- Biotene oral rinse for dry mouth– if you are experiencing dry mouth, you’ll want to try this product out. This soothing mouth rinse uses the LP3 salivary enzyme-protein system to help prevent tooth decay and oral disease, soothe minor irritation, fight bad breath, and refresh and moisturize your mouth throughout the whole day. This is an alcohol-free product, so it will freshen up your breath without that stinging sensation. This is a dentist and hygienist #1 product for dry mouth that offers immediate and long-lasting relief.
- ACT restoring mouth rinse- can prevent tooth decay, strengthen enamel, re-mineralize soft spots, and freshens your breath. The anti-cavity fluoride mouth rinse can also help prevent cavities and soothe sore gums, so your mouth will feel cleaner every time you use this product. This product has been chosen as a #1 dentist recommended fluoride mouth rinse.
- SmartMouth alcohol-Free mouth rinse- is completely unique and comes with two bottles, which each contain a different active ingredient. Just before using this product you will mix the two formulas together, which will, maximize the release of the zinc ions. This dentist-developed mouth rinse promises up to 12 hours of fresh breath, so you count on it to fight both common and chronic bad breath all day. This product also states that if you gargle at bedtime that you will wake up with fresh breath. This dentist approved mouth rinse uses a patented Smart-zinc technology, which is safe for diabetics to use.
Aug 2nd, 2017
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DENTAL CROWNS & BRIDGES
If you’re missing a tooth or teeth and would like to explore this option further always consult your dental service provider for the best recommended options for you and your dental needs.
Dental crowns and bridges are fixed prosthetic devices, compared to removable dentures and partial dentures. Crowns and bridges are cemented onto existing teeth or tooth, the crown acts like a cap that goes onto an existing tooth or teeth. Crowns aka caps purpose is to cover a broken or chipped tooth used to improve appearance, shape, and or alignment.
When it comes to a crown and bridge, the affected tooth is cover by the crown and the two adjacent teeth are also crowned for support. When a bridge is produced a porcelain tooth aka pontic is fused to the two or more crowns on either side and once the crowns are fitted onto the adjoining teeth, the porcelain pontic appears to be emerging out of the gum.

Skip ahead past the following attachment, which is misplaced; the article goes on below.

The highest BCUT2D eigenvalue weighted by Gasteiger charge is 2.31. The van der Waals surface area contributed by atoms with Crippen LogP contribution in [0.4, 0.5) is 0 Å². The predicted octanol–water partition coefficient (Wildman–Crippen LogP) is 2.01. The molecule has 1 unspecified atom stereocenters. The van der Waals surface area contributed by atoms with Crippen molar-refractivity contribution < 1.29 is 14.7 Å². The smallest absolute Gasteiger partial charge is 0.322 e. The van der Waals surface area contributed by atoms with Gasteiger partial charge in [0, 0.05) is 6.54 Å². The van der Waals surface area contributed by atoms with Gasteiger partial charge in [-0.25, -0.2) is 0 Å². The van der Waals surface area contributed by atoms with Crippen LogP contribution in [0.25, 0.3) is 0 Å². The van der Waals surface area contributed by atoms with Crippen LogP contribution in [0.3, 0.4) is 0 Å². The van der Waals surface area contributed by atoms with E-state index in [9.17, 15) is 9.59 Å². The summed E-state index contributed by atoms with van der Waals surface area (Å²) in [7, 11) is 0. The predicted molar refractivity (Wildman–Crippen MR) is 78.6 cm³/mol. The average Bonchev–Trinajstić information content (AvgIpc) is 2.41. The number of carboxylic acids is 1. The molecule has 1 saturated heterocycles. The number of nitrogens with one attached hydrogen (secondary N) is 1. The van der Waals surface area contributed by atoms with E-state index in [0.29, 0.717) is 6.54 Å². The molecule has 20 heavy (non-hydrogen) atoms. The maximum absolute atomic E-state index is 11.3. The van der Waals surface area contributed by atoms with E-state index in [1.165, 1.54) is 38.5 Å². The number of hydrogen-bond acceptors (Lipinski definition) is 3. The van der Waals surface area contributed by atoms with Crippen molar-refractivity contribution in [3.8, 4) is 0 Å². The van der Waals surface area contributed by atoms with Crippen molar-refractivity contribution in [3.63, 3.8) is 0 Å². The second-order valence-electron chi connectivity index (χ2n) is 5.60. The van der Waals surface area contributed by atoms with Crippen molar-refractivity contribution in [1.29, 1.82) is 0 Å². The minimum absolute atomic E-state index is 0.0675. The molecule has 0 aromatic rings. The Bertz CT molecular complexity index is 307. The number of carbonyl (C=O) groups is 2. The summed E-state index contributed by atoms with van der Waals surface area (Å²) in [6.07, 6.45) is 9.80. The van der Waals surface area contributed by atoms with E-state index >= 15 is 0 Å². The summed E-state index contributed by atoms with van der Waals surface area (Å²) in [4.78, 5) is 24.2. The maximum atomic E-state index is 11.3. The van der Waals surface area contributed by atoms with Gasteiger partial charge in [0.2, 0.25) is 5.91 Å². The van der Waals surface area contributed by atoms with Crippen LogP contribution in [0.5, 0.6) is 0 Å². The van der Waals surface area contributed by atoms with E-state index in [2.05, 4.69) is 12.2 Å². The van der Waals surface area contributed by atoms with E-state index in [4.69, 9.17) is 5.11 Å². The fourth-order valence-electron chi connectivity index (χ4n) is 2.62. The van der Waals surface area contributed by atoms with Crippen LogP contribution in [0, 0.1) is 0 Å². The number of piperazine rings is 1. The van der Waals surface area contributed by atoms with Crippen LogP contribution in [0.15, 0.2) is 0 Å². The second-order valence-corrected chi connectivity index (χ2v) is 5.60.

When you’re not happy with your smile due to having a missing tooth or teeth, if you have a tooth cracked, damaged, or if you feel that your tooth may be poorly shaped compared to the rest of your teeth. It is best again to consult your dental provider about good options for your tooth or teeth that you feel may need some extra help.
Dental crowns and bridges are commonly used to: replace a large filling when there isn’t much tooth structure left, to restore a fractured tooth or teeth, also to cover poorly shaped or discolored tooth, in addition to covering a tooth that had a root canal.
Jul 27th, 2017
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TOP FIVE BEST MANUAL TOOTHBRUSHES
I’m sure most of us have heard this since we were children but here it goes, dentists recommend brushing at least twice a day, so it is important that you have the right toothbrush. Your toothbrush should be replaced every three months, so you have plenty of time to experiment, but we’ve found some of the best ones to get you started.
A manual toothbrush is an oral hygiene product that consists of a group of bristles attached to a handle that is not electronically powered. So this toothbrush requires the user to move the toothbrush around your teeth and gums in a circular motion. This is essential for good oral health because a toothbrush gets the food and plaque that is stuck on and in between your teeth. So with that being said here are the 5 best manual toothbrushes:
- Colgate extra clean – provides a better clean with circular power bristles. The polished round end bristles help protect enamel and gums while providing a superior clean feel. The thin, flexible, easy-to-grip handles allow you to get a good grip, while the full head allows you to clean easily. It also features a cleaning tip, which is specially designed to clean hard-to-reach areas, like your back teeth.
- Oral-B Pro-Health clinical Pro-Flex – if you are looking for a powerful, yet gentle clean this toothbrush will be a great fit for your needs. This brush offers a superior clean thanks to two flexing sides that adjust to the curve and contours of your teeth. It cleans along the gum line but is gentle on the tooth enamel and sensitive gums. It removes up to 93% of plaque in hard to reach areas and up to 34% more plaque along your gum line.